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Kilimanjaro responds to Ed Sheeran fans left out of pocket by fan-to-fan resale system

By | Published on Monday 2 September 2019

Ed Sheeran

Kilimanjaro Live has responded after some Ed Sheeran fans recently complained of being left out of pocket when trying to resell tickets through its officially sanctioned channels.

The promoter has, of course, been working hard to tackle the touts on Sheeran’s tours over the last couple of years, convincing most secondary sites not to list tickets for his shows while also attempting to cancel any that appear on outlier Viagogo. Fans who found themselves with surplus tickets were, however, permitted to use specific fan-to-fan ticket exchanges – where tickets are resold at face value, plus a 10% resale fee.

It is this approved resale system that some fans say has now left them out of pocket, because restrictions prevent them from discounting the tickets they are reselling or waiving the 10% mark up. These are both things a reseller might want to do if they have spare tickets to a show that has not sold out, because otherwise fans will obviously opt for tickets from a primary ticket seller with no 10% mark-up. As a result, the reseller is left losing the full amount they paid for their ticket, rather than just some of it.

A spokesperson for Kilimanjaro told The Guardian: “From the outset we have tried to find a way to be fair to fans, to facilitate the ethical resale of tickets and to leave as many fans as happy as possible whilst preventing the daily horror stories of them being ripped off by ticket touts profiting from the panic to get a ticket to see Ed. We have undoubtedly had a huge impact here”.

“Whilst we understand the frustration of someone who is unable to resell and wants to drop the price accordingly to give themselves a better chance of recouping some of their money, unfortunately this throws up more questions than answers”, they went on, saying that they did not want people who had bought full price tickets to feel ripped off by last minute discounts on the official resale platform.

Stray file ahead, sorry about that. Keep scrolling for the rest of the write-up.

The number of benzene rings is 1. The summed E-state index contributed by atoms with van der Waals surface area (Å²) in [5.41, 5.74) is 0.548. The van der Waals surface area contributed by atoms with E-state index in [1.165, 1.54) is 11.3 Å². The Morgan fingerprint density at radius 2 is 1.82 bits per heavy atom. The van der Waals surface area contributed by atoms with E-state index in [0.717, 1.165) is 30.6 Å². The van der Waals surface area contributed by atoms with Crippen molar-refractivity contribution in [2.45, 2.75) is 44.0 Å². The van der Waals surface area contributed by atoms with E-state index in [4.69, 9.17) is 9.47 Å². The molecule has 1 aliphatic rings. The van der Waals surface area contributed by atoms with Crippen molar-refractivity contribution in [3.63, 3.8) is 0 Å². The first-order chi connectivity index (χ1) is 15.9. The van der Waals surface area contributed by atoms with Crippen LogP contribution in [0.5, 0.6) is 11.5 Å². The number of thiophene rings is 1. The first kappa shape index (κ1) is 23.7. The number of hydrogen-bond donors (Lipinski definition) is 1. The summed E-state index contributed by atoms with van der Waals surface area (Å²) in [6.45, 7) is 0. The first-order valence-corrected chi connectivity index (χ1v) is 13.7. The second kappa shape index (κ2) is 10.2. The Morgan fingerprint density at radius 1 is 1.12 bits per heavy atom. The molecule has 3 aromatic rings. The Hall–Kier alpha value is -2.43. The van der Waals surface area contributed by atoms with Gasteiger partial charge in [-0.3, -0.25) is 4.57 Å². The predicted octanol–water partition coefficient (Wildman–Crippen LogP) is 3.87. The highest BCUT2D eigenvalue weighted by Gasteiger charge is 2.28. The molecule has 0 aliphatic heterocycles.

“An Ed Sheeran ticket on this tour costs around £85 to £90”, they added, “and that’s a price point that we have set all along – and one that industry stats suggest as being of really good value for the size of venue on this tour”.

It’s not the first time efforts to tackle ticket touting have negatively impacted on genuine fans. Insisting ticket holders present the credit card that bought the tickets seemed like a good idea for stopping the touts, until fans showed up who had had tickets bought for them by a friend or a parent who wasn’t coming to the show, or who couldn’t attend at the last minute.

One possible solution to this latest issue would be to simply allow people to opt to swallow the admin fee on the resold tickets, meaning they’d have parity with the primary sites, but other fans wouldn’t see discounted tickets going on sale. Though while primary sites are still selling tickets, would fans ever be looking to ethical resale sites unless tickets there were cheaper?

Another option would be to allow returns or to authorise box offices to buy back tickets. Though the live music industry has always resisted making that a default policy, in many ways providing the original justification for the secondary ticketing websites.